Forum Index > Full Moon Saloon > Anyone have tinnitus? (ringing in the ears)
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Brucester
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PostThu Jun 11, 2020 10:08 pm 
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I accepted the ringing in my ears for years until I saw A Star Is Born... Then I was like "I have that."

It's gotten progressively worse and is constant these days.

My naturopath said there's no cure for tinnitus. frown.gif

Anyone here have this?
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Damian
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PostThu Jun 11, 2020 10:16 pm 
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Talk to a hearing specialist.  My wife suffered with this.  The solution was hearing aids.  Expensive, but 100% effective in solving the problem.  Increasing the volume of sounds causes the brain to adjust so that the tinnitus is not perceivable.  We were both amazed at the effectiveness.  And modern hearing aids are small and practically invisible.  Good luck with this.  I am sure you can find relief.  Contact me by PM if you would like more info.
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IanB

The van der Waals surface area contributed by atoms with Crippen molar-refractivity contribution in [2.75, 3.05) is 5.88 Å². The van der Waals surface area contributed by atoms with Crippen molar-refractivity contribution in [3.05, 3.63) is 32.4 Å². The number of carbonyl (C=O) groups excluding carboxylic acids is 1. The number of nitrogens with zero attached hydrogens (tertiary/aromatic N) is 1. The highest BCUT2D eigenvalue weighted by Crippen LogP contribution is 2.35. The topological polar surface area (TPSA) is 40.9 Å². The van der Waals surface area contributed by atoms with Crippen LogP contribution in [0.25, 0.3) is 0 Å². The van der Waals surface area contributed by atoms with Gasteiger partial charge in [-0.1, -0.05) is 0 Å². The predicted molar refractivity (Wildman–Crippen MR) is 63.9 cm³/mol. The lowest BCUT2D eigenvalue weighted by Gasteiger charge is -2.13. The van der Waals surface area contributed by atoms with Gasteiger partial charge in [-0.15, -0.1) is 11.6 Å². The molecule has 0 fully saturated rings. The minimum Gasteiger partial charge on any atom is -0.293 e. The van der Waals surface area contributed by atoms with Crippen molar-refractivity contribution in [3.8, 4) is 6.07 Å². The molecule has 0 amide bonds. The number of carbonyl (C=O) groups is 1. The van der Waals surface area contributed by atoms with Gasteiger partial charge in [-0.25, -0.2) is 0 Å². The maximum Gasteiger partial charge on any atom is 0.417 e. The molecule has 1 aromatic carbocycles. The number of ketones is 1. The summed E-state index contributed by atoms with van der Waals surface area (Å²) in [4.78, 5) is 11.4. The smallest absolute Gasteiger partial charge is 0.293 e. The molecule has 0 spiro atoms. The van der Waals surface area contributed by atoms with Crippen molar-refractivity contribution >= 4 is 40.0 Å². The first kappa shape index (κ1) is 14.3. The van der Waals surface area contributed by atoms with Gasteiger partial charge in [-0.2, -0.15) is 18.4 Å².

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PostThu Jun 11, 2020 11:41 pm 
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Had it bad my whole adult life, after an adolescence of rock-and-roll and homemade explosives.  Indeed there is no cure, but you can learn to not hear it.  (Except for when something reminds you to think about it, and then it's ridiculously loud.)  All of our senses just generate electrical signals, what we make of them is based on how the brain processes them.

My damage seems to be in the mid-range, so it causes trouble understanding what people say when they are speaking softly, but it doesn't seem to interfere at all with hearing fine details in music and birdsong.  Thank heavens!

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Ski
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PostFri Jun 12, 2020 2:31 am 
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uh.....

what?

yeah.....

way too many rock concerts (might have had something to do with working my way all the way up to the front and parking right under Rick Neilsen's amplifier one night)

far too many two-stroke engines at full throttle, 440 wedge chryslers with open headers, and other assorted and sundry noises...

sometimes it just drives you batshit crazy...

other times, not so much.

otolaryngologist at UW said about 30% loss of upper frequency range, but then part of it came back after all the treatments.... net result is that I can't always hear the bushtits and Bewicks wrens, but other times it seems odd what does get picked up.

you'll get used to it after a while.

or not.

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"I shall wear white flannel trousers, and walk upon the beach. 
I have heard the mermaids singing, each to each."
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neek
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PostFri Jun 12, 2020 5:45 am